Fresh Zabaione


Have you ever heard of a controversial dessert? Because that’s what we’re making today.

Zabaione is one of my very favorite desserts, but in this country, it’s not liked by everyone (which baffles me completely). It is essentially a thick, sweet cream made with beaten egg yolks, sugar, and a liquid that is traditionally wine. It is typically made with dry marsala (never use sweet marsala!), though it can also be made with spirits like cognac, liqueurs like cointreau, and wines like moscato, port, champagne, or any dry white wine. When made with spirits or liquers, it’s best to dilute them with equal parts white wine.

Zabaione (which is sometimes incorrectly called Zabaglione) can be served warm or cold. It can be used to make cakes, pastries, and tiramisu. While it seems a little daunting to make the first time, you’ll get the hang of it faster than you’d think!

This dessert should be cooked in a rounded-bottom copper saucepan, which is made for bagnomaria (bain-mariw) cooking, which is cooked in simmering water. While it can be coked in any sauce pan, if you’ve been looking for a chance to buy a new one, this is it!

If you’re ready to make your zabaione today, here’s what you’ll need.


  • Egg Yolks Med 8pc
  • Sugar 5.5oz (155 g)
  • Dry Marsala Wine 4oz (115 g)


Pull the eggs out of the refrigerator and let them come to room temperature (this is not essential, but it does help).


  • Put a pot with water large enough to accommodate the saucepan for the zabaione on the stove and turn the heat to medium high. It doesn’t need to be boiling.
  • Place the egg yolks and the sugar into a bowl and beat at high speed with the hand mixer until much whiter (a stand mixture works just as well).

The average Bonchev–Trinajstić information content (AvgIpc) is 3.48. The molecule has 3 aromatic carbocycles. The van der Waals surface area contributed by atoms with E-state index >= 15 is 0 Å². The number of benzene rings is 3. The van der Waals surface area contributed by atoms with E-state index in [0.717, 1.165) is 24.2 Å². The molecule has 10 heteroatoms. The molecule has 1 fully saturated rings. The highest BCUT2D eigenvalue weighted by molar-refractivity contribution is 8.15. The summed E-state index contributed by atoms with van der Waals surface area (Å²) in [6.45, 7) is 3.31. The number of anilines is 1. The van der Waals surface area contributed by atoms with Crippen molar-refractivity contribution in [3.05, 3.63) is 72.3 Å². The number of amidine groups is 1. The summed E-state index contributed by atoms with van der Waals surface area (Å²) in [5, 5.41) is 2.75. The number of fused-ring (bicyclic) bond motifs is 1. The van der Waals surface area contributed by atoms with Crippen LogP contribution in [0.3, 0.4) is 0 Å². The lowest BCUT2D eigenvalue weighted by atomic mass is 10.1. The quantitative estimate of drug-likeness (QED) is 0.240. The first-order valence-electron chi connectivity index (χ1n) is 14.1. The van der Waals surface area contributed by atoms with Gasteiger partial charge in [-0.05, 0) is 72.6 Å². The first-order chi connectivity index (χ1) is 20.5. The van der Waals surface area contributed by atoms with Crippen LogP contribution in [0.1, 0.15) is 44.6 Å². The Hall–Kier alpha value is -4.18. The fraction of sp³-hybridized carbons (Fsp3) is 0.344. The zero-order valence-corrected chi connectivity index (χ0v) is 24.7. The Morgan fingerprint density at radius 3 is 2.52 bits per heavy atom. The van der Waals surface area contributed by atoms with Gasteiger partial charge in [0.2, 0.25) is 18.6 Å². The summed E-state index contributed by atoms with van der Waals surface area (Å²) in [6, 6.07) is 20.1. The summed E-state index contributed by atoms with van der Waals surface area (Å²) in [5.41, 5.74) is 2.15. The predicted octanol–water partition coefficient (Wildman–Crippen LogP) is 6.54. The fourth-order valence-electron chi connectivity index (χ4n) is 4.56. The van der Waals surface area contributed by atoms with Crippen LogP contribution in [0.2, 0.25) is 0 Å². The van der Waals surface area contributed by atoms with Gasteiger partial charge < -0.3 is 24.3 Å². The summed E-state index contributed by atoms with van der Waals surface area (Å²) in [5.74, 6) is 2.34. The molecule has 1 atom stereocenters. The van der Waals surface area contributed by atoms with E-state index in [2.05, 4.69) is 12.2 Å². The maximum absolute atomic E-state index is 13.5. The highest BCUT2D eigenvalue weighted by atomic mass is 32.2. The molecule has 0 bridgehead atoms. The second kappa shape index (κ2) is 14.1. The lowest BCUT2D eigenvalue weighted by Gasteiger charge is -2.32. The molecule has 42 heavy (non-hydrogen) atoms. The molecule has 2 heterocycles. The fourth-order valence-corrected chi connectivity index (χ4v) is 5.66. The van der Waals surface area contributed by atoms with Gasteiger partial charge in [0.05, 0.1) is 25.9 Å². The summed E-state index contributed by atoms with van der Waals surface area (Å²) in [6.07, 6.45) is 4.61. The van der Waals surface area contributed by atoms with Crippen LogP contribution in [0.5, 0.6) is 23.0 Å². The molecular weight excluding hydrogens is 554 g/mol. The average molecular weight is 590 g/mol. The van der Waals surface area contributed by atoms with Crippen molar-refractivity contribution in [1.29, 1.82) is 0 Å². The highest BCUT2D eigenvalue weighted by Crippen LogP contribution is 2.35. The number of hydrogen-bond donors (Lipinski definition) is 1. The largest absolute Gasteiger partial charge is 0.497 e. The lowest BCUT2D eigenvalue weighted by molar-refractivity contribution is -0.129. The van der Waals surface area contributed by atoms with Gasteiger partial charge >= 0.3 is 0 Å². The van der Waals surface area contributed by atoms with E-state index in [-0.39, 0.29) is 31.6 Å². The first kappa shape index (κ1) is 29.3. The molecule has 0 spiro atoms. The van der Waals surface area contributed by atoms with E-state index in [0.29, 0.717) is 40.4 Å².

• Turn down the speed on the mixer and very slowly add the Marsala, adding increasing amounts as it gets absorbed by the mixture. The more you add (and the more the mixture becomes liquid), the more wine you can add at the time.
  • Once it’s all well incorporated (no wine is visible), transfer it to a saucepan, and put the saucepan in the water.
  • The water should not be boiling but rather simmering. The water can be hotter at first, since it will cool down upon exposure to the cold saucepan.
  • Continually stir the sauce with a rubber spatula without pause.
  • If you see that too much zabaione is sticking to the spatula while the rest is obviously not cooked, take the pan out of the water for 10 seconds while still stirring, and lower the temperature on the stove. Don’t try to rush the cooking process.
  • You will know that it is ready when the mixture is inflated, soft, velvety, and uniform in consistency. There will be larger bubbles that will begin to form on the surface— just one or two persistent bubbles about 1/4” are enough. When lifting the spatula out of the mixture, the sauce could cling to the spoon before dropping off.
  • It is technically cooked when it reaches 150˚ F, though it is hard to measure this whilst stirring, and if you take it out of the water the temperature will drop very quickly, causing you to possibly overcook it (or to go insane trying to take the temperature).
  • Once ready, transfer it to a bowl or container.



You can serve Zabaione immediately after cooking it, or let it cool a bit or refrigerate it for later use. As indicated above, it can be served by itself, with whipped cream, with fruits (berries work best), biscotti (Lingue di Gatto), or on gelato.

Read more about special desserts